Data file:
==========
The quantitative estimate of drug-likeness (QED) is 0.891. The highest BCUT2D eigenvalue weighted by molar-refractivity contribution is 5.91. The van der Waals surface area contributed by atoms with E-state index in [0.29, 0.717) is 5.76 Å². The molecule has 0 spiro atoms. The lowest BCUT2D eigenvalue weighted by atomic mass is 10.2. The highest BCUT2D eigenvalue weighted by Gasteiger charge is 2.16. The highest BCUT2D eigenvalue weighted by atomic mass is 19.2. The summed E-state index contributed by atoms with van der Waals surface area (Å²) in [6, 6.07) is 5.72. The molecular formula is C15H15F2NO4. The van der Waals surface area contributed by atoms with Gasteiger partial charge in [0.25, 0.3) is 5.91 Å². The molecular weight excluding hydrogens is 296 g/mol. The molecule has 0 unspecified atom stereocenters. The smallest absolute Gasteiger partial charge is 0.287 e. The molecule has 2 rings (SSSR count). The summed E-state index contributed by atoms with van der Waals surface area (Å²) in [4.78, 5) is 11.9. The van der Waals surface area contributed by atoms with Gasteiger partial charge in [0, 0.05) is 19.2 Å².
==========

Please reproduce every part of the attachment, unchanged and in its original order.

The quantitative estimate of drug-likeness (QED) is 0.891. The highest BCUT2D eigenvalue weighted by molar-refractivity contribution is 5.91. The van der Waals surface area contributed by atoms with E-state index in [0.29, 0.717) is 5.76 Å². The molecule has 0 spiro atoms. The lowest BCUT2D eigenvalue weighted by atomic mass is 10.2. The highest BCUT2D eigenvalue weighted by Gasteiger charge is 2.16. The highest BCUT2D eigenvalue weighted by atomic mass is 19.2. The summed E-state index contributed by atoms with van der Waals surface area (Å²) in [6, 6.07) is 5.72. The molecular formula is C15H15F2NO4. The van der Waals surface area contributed by atoms with Gasteiger partial charge in [0.25, 0.3) is 5.91 Å². The molecular weight excluding hydrogens is 296 g/mol. The molecule has 0 unspecified atom stereocenters. The smallest absolute Gasteiger partial charge is 0.287 e. The molecule has 2 rings (SSSR count). The summed E-state index contributed by atoms with van der Waals surface area (Å²) in [4.78, 5) is 11.9. The van der Waals surface area contributed by atoms with Gasteiger partial charge in [0, 0.05) is 19.2 Å².